However, you can turn off ads with a YouTube Red subscription. How much this content bothers you is up to you and your family.
6 YouTube Kids channels to check out
Searching for and find channels for your kids can be a little bit difficult if you don’t know what to search for. There isn’t exactly a master channel list available, you need to search to find each channel’s homepage. Don’t fret however if you’re planning a big trip. We’ve got a couple recommendations that are sure to please every member of your family.
1) Cartoon Network
When it comes to Cartoon Network, YouTube kids puts the world in your hands. There are a number of Cartoon Network channels from around the world to browse through, each one with slightly different material. The main constant is a steady stream of family-friendly cartoon mayhem for your viewing enjoyment. From Chowder to We Bare Bears, Cartoon Network has it all.
TED talks aren’t without controversy, but the TED-ED line of videos are a wonderful series of educational short films that answer complicated questions with beautiful animation. Whether your child is learning about the things that float over your eyes sometimes or how to solve complex riddles, TED-Ed is a godsend for any parent of a smart kid who always asks “why?”
Do you watch MasterChef Junior, wistfully looking over at your offspring and wishing they could make you dinner? SimpleCooking helps make that a reality. Each your children the basics of cooking with the fun and useful recipes. Just make sure you’re in the kitchen when they try them out.
4) Butterfly Spanish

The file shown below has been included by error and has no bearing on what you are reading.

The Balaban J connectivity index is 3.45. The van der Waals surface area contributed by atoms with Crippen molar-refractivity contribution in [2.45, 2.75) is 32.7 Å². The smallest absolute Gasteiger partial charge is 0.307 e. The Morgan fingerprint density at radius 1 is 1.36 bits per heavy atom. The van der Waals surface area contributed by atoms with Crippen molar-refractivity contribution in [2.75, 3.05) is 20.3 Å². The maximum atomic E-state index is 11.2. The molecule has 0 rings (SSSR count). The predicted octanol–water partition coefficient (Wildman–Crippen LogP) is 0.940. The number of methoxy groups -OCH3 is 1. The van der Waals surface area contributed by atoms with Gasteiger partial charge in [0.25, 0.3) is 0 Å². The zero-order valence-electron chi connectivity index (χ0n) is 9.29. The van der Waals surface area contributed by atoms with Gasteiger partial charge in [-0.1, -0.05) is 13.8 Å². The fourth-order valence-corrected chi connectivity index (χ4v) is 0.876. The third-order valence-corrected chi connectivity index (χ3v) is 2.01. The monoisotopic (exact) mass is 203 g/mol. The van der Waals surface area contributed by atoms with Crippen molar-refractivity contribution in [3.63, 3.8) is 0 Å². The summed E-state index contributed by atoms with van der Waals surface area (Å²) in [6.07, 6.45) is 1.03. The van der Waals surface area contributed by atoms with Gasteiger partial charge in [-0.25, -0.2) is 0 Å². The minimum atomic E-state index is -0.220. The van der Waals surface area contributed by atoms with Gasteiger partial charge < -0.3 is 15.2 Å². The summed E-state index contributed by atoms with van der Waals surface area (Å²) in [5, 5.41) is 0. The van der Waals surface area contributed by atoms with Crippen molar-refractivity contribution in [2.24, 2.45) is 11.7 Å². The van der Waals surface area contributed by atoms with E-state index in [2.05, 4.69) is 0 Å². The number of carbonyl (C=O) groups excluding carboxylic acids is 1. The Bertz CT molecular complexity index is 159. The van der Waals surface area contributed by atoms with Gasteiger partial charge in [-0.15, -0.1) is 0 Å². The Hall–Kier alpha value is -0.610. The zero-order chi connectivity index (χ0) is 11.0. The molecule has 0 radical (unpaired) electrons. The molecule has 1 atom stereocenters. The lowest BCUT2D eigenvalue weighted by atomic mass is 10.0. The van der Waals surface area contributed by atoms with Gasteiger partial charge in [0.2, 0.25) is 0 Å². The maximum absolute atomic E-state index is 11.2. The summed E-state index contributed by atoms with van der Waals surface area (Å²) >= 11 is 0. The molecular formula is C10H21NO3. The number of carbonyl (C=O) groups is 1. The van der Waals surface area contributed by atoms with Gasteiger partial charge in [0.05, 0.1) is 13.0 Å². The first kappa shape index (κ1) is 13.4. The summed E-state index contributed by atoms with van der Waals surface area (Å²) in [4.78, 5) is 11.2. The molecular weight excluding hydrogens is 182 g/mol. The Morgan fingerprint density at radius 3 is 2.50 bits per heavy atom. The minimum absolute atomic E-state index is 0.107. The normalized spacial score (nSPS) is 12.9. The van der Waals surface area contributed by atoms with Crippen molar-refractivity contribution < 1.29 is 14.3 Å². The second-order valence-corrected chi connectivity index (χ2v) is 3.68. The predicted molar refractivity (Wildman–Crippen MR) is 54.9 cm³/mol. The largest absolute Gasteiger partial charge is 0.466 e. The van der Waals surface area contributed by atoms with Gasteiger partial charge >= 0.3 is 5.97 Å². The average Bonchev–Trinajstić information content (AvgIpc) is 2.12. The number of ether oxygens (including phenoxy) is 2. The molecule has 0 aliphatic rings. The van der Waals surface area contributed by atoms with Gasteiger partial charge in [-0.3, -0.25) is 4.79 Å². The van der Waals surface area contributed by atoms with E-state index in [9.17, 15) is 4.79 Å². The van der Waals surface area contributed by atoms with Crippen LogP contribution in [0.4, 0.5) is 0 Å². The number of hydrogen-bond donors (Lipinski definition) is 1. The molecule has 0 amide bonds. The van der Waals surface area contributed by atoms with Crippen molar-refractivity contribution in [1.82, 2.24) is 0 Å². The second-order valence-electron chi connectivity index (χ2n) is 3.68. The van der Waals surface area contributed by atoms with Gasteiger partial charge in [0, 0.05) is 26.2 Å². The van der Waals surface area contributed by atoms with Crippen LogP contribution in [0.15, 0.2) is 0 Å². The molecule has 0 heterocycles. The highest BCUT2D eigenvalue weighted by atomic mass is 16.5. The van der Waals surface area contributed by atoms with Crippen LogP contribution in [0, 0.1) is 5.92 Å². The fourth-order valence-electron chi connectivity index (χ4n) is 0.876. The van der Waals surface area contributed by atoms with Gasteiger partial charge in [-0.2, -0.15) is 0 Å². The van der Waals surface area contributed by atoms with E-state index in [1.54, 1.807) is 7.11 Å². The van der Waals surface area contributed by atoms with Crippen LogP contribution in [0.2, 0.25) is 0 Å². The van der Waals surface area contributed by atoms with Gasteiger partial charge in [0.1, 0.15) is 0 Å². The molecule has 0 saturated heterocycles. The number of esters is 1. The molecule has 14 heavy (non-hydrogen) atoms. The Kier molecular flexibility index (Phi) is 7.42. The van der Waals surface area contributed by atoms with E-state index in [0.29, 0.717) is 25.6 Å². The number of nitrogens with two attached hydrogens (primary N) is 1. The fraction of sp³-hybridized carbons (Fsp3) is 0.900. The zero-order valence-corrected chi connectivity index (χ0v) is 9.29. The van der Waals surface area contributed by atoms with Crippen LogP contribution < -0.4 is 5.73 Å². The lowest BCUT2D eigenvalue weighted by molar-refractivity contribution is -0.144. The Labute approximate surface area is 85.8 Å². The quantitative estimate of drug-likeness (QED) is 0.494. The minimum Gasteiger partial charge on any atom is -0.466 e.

Give your child a head start on school with Butterfly Spanish. These free Spanish lessons cover the basics of grammar, pronunciation, vocabulary, and culture with colorful, often humorous, videos. By focusing beyond simply teaching language, Butterfly Spanish creates a space that’s about discovery and education. This helps keep kids from thinking their sitting in on a lesson instead of watching a fun video. Who knows, maybe you’ll pick up a few words too.
Sesame Street may have moved to HBO, but it still lives in the hearts, minds, and YouTube channels of kids everywhere. Featuring full clips from the show alongside educational lessons, Sesame Street on YouTube offers up the same great content you’ve come to expect from the show, only this time it’s searchable on car rides.
6) Houston Zoo
Do you kids love animals? The Houston Zoo has them covered. With a focus on baby animals and rescues, Houston Zoo’s channel is a cuddly wonderland of educational clips that’ll make you say “aww.” When you’re done with the Houston Zoo, check out the other great zoo channels on the YouTube Kids, including the Cincinnati Zoo and Botanical Garden, the Copenhagen Zoo, and Zoo Atlanta.
John-Michael Bond is a tech reporter and culture writer for Daily Dot. A longtime cord-cutter and early adopter, he's an expert on streaming services (Hulu with Live TV), devices (Roku, Amazon Fire), and anime. A former staff writer for TUAW, he's knowledgeable on all things Apple and Android. You can also also find him regularly performing standup comedy in Los Angeles.